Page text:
REVIEW: ‘Monstress: Talk Stories,’ Issue #1

Reading Time: 3 minutes

Monstress: Talk Stories #1

Monstress: Talk Stories #1 is published by Image Comics, written by Marjorie Liu, art by Sana Takeda, and letters by Rus Wooton. In a brief calm, Kippa takes some time to prepare some food for those who need it. During the prep, she gets drawn into telling a story from the past about the best meal Kippa ever ate, and the people she shared it with.

Love is a complicated thing. Sometimes it can never be taken away. Other times, no matter how hard you try, it will never appear. No matter how much it may pain everyone involved, we don’t get to choose who we love. We can choose to care. We can choose to be empathetic and kind. But love is either there or it isn’t. Love can be cruel like that.

As Kippa tells the tale that forms Monstress: Talk Stories #1, the reader is taken back to when Kippa was younger and living in a refugee camp with her mother, father, and half-sister Perri. Though the set up I’ve just described makes one expect a thoroughly depressing story, it has far more cheer to it than one might expect. Which ultimately makes the tale hurt all the more.

Monstress: Talk Stories #1 opens with Kippa and Perri rushing to Kippa’s mom’s workshop to show her some salvage they have scrounged up. Despite the bleak conditions and burdened expressions of the adults, the children seem unfazed by what transpires around them. A child’s ability to focus on the immediate good, untainted by a larger struggle, is always a wonder to behold.

When they initially reach the shop, Kippa’s mom is thoroughly pleased to see the salvage that’s been brought to her. At least until she finds out Perri is the one who found it. Her enthusiasm instantly sours into scorn for the items. It is here that we learn that Perri is only Kippa’s half-sister. She showed up only a brief time ago and it has clearly been a struggle for Kippa’s mom to accept the child into their lives because she has come from an affair had by her father. Yet, even as the two siblings lay in bed listening to the adults argue over the situation, Kippa promises they will make things right.

The next day Kippa and Perri set out with the intent to make Kippa’s mom love Perri. They plan to do this by acquiring a gift. However, due to their impoverished situation, such a gift requires a bit of guile. Nevertheless, the children manage the task. However, due to poor forethought on the part of the children, they and their parents almost get into big trouble. It is here that Kippa’s mom learns of the two’s plan as well as it’s intended goal. What follows is an emotional moment that is as powerful as it is devastating. When things like love, compassion, and honest truth all get tossed in the pot together, the end result can be a truly painful dish. This is no less true for the one serving these painful truths than the one receiving.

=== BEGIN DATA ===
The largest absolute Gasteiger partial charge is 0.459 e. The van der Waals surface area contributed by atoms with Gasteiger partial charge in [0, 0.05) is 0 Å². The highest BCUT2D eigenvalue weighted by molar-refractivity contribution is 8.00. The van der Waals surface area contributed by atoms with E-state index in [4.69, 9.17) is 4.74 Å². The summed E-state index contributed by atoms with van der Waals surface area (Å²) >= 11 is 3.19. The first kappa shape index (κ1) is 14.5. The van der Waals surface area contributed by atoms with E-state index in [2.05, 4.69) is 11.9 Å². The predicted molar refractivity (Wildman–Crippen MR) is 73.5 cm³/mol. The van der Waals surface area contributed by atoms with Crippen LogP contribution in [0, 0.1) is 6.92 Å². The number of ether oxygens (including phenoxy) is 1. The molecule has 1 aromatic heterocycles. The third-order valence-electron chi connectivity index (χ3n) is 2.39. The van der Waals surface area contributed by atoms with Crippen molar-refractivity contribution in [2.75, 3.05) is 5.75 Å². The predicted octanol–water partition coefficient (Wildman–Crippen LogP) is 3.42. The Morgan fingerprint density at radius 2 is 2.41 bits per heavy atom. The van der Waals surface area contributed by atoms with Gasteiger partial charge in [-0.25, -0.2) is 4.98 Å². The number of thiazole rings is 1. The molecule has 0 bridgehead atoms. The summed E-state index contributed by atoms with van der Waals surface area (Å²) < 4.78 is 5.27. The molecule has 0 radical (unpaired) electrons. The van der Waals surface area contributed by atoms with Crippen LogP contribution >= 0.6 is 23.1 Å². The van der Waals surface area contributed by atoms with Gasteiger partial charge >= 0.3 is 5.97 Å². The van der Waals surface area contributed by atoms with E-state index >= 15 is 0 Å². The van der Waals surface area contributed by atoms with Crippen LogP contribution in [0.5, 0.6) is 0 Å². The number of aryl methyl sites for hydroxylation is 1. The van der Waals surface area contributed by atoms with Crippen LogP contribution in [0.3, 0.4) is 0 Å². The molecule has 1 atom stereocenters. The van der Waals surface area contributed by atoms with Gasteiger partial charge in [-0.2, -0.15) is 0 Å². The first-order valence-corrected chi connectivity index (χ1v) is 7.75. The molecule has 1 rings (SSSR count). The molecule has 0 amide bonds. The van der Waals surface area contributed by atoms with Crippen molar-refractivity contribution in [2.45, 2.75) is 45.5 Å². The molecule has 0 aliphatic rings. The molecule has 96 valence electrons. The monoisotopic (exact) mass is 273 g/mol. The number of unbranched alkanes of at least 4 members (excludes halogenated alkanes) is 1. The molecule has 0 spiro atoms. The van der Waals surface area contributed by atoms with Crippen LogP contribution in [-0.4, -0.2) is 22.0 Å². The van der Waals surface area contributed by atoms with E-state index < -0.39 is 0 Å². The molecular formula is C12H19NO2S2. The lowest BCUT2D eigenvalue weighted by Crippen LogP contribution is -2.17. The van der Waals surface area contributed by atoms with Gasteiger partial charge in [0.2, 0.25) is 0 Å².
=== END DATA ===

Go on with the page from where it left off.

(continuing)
While every emotion in Monstress: Talk Stories #1 is written perfectly by Liu, its delivery is only improved by Takeda’s lovely, soft art. From every gleeful moment of childhood-born innocence to every tear presented hits perfectly. This is due both to Takeda’s lovely linework as well as the perfectly utilized colorwork. The use of light in the colorwork is a particularly striking feature of the art.

There is always a shadiness or haziness associated with the panels. This shade is offset by a brightness that centers around whatever good things are featured within the panels. And more often than not, this brightness focuses on the children. This contrast gives the story a warmth, even within its dour setting.

Lastly, we have Wooton’s letter work. The lettering here is well executed as it guides the reader from panel to panel. And the choice to omit the industry standard black outline on the dialogue boxes helps the boxes blend in more seamlessly with the softer shades utilized in the art.

When all is said and done, I thoroughly loved Monstress: Talk Stories #1. Despite picking this story up on a whim, and never having read anything else from the Monstress world, it provided an endearing and heartfelt tale I’m thoroughly glad I experienced. While not all of its moments are happy, and part of me wishes it had given me a happier version of its final resolution, the heartache crafted into its panels makes the brightness shine all the more potently. Just as I suppose, it does in real life.

Monstress: Talk Stories #1 is available on November 11th wherever comics are sold.

Monstress: Talk Stories #1
5

TL;DR

Despite picking this story up on a whim, and never having read anything else from the Monstress world, it provided an endearing and heartfelt tale I’m thoroughly glad I experienced. While not all of its moments are happy, and part of me wishes it had given me a happier version of its final resolution, the heartache crafted into its panels makes the brightness shine all the more potently. Just as I suppose, it does in real life.